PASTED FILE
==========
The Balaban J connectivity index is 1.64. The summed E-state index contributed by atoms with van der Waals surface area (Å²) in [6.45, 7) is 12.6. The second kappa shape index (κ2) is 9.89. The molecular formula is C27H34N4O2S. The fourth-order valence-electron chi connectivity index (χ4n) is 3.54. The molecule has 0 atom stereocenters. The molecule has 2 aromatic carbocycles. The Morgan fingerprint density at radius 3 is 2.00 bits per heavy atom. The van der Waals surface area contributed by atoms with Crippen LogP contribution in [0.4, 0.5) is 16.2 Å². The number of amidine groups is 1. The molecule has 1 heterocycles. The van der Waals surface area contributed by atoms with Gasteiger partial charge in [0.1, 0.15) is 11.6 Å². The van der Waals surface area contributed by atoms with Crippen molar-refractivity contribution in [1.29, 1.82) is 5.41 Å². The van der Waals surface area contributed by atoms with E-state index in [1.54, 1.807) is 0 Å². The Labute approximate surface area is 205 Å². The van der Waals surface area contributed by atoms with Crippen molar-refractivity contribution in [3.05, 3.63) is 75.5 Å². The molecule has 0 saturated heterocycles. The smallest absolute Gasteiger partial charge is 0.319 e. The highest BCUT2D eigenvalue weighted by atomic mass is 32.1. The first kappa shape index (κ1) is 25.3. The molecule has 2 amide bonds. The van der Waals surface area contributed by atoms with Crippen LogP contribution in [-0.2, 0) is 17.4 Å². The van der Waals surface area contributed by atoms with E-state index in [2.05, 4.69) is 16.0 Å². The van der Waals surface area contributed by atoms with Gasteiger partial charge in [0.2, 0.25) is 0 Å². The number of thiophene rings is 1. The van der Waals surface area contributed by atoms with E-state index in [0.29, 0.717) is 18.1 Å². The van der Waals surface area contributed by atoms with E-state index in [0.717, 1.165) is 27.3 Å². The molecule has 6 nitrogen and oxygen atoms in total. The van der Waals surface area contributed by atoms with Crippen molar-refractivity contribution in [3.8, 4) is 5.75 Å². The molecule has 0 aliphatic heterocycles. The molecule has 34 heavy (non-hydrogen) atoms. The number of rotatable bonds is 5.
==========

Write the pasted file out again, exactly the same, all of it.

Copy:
The Balaban J connectivity index is 1.64. The summed E-state index contributed by atoms with van der Waals surface area (Å²) in [6.45, 7) is 12.6. The second kappa shape index (κ2) is 9.89. The molecular formula is C27H34N4O2S. The fourth-order valence-electron chi connectivity index (χ4n) is 3.54. The molecule has 0 atom stereocenters. The molecule has 2 aromatic carbocycles. The Morgan fingerprint density at radius 3 is 2.00 bits per heavy atom. The van der Waals surface area contributed by atoms with Crippen LogP contribution in [0.4, 0.5) is 16.2 Å². The number of amidine groups is 1. The molecule has 1 heterocycles. The van der Waals surface area contributed by atoms with Gasteiger partial charge in [0.1, 0.15) is 11.6 Å². The van der Waals surface area contributed by atoms with Crippen molar-refractivity contribution in [1.29, 1.82) is 5.41 Å². The van der Waals surface area contributed by atoms with E-state index in [1.54, 1.807) is 0 Å². The Labute approximate surface area is 205 Å². The van der Waals surface area contributed by atoms with Crippen molar-refractivity contribution in [3.05, 3.63) is 75.5 Å². The molecule has 0 saturated heterocycles. The smallest absolute Gasteiger partial charge is 0.319 e. The highest BCUT2D eigenvalue weighted by atomic mass is 32.1. The first kappa shape index (κ1) is 25.3. The molecule has 2 amide bonds. The van der Waals surface area contributed by atoms with Crippen LogP contribution in [-0.2, 0) is 17.4 Å². The van der Waals surface area contributed by atoms with E-state index in [2.05, 4.69) is 16.0 Å². The van der Waals surface area contributed by atoms with Gasteiger partial charge in [0.2, 0.25) is 0 Å². The number of thiophene rings is 1. The van der Waals surface area contributed by atoms with E-state index in [0.29, 0.717) is 18.1 Å². The van der Waals surface area contributed by atoms with E-state index in [0.717, 1.165) is 27.3 Å². The molecule has 6 nitrogen and oxygen atoms in total. The van der Waals surface area contributed by atoms with Crippen molar-refractivity contribution in [3.8, 4) is 5.75 Å². The molecule has 0 aliphatic heterocycles. The molecule has 34 heavy (non-hydrogen) atoms. The number of rotatable bonds is 5.